November is a month when gratitude takes its place in the spotlight of American culture. Yet, with the challenges our country has faced this year, a popular notion as we approach the final weeks of 2020 is “let’s just get this year over with.”
While this sentiment may seem understandable, our team would like to remind people that it’s possible to be thankful for, and even embrace, the challenges we experience in life.
When we consider what we have to be grateful for this Thanksgiving season, in other words, let’s not overlook the ways challenges can have a positive effect on our lives.
Yes, it’s been a tough year in many ways, but being able to express gratitude in the face of all these challenges isn’t just good for the soul. Research shows it’s also good for overall health.
One study from 2012, for example, reported that grateful people generally experience fewer aches and pains and report feeling “healthier” than other groups. This is no surprise when you consider that, based on various research, grateful people exercise more, get better sleep, and follow up on regular health check-ups.
From a psychological perspective, higher levels of gratitude increase happiness, reduce depression and aggression, and cultivate resilience in life.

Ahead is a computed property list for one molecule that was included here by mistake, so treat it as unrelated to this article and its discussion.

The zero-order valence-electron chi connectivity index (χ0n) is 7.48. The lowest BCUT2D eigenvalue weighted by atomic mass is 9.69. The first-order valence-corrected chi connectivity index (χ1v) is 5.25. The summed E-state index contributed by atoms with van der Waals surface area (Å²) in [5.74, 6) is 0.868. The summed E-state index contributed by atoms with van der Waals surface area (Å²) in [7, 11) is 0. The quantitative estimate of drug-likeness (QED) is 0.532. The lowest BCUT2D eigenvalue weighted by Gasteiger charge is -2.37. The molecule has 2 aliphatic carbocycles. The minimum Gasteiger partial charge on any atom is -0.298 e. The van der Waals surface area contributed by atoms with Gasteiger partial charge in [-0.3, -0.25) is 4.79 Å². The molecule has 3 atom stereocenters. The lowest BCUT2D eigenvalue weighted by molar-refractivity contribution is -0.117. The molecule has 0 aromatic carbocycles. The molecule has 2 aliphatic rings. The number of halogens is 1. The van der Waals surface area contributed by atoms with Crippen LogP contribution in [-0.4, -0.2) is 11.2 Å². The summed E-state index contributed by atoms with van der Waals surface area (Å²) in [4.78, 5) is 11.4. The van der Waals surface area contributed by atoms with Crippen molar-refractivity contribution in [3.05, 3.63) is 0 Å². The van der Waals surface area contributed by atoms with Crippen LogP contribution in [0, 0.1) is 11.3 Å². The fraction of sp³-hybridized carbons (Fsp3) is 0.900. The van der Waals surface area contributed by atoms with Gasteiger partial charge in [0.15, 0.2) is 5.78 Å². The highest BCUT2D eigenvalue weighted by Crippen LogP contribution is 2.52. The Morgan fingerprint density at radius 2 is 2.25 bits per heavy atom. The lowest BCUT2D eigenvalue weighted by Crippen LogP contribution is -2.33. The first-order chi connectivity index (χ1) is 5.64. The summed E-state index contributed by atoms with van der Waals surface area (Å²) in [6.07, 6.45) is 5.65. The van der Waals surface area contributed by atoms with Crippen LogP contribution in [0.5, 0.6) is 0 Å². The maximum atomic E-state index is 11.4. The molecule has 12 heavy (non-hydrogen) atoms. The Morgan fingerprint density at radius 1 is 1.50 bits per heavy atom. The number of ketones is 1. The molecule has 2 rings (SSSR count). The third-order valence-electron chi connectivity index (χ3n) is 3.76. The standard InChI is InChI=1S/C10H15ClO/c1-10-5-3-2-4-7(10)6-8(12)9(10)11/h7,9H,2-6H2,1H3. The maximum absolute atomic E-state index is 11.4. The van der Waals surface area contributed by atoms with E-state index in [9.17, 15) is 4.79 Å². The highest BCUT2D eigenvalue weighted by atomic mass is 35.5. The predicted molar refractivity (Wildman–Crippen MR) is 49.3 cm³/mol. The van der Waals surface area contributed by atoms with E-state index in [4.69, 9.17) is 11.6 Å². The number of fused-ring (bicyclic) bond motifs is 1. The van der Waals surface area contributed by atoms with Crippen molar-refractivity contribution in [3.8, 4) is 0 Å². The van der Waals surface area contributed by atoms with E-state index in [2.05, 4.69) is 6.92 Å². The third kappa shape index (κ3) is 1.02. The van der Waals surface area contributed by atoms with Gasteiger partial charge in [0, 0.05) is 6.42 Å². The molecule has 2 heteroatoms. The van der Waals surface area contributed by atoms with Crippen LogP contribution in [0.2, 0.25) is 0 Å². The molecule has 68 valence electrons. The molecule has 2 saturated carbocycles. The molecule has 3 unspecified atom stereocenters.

We could all use a little more positivity, whether we’re talking about 2020 or any other year. The key, even in the face of big challenges, is to actively identify and express gratitude in our day-to-day lives.
How? Consider the following advice:
This is oftentimes easier said than done, especially during the fallout of a long-term global pandemic. Keep in mind, though, that when approached constructively, challenges often bring out our best selves. They make us stronger and more focused, confident and capable.
You’ve heard the phrase, “Don’t let perfect be the enemy of good.” This simply means that victories regularly come in increments, and that small improvements are often worth celebrating. Keep this in mind as you work to achieve your goals (regardless of size) and as we continually strive for post-COVID normalcy.
Knowing you have a lot to be thankful for isn’t the same as regularly considering, jotting down and expressing your positive thoughts. Being grateful should be an active process.
By forcing yourself to consider specific things you’re grateful for every day, you’ll train your mind to more naturally think in these terms. Expressing gratitude in overt (i.e., writing a thank-you letter) and creative ways can give this positivity an even bigger boost.
The levels of positivity in the company you keep can directly affect your ability to be feel gratitude. Being around positive people and those you love and respect can feel energizing and lead to greater levels of optimism in your life.
As a way of giving back to others in your community, volunteering – especially during this era of the coronavirus and economic downturn – can make you feel more grateful about your own life. Studies have shown that helping others through volunteering can also increase our personal level of well-being.
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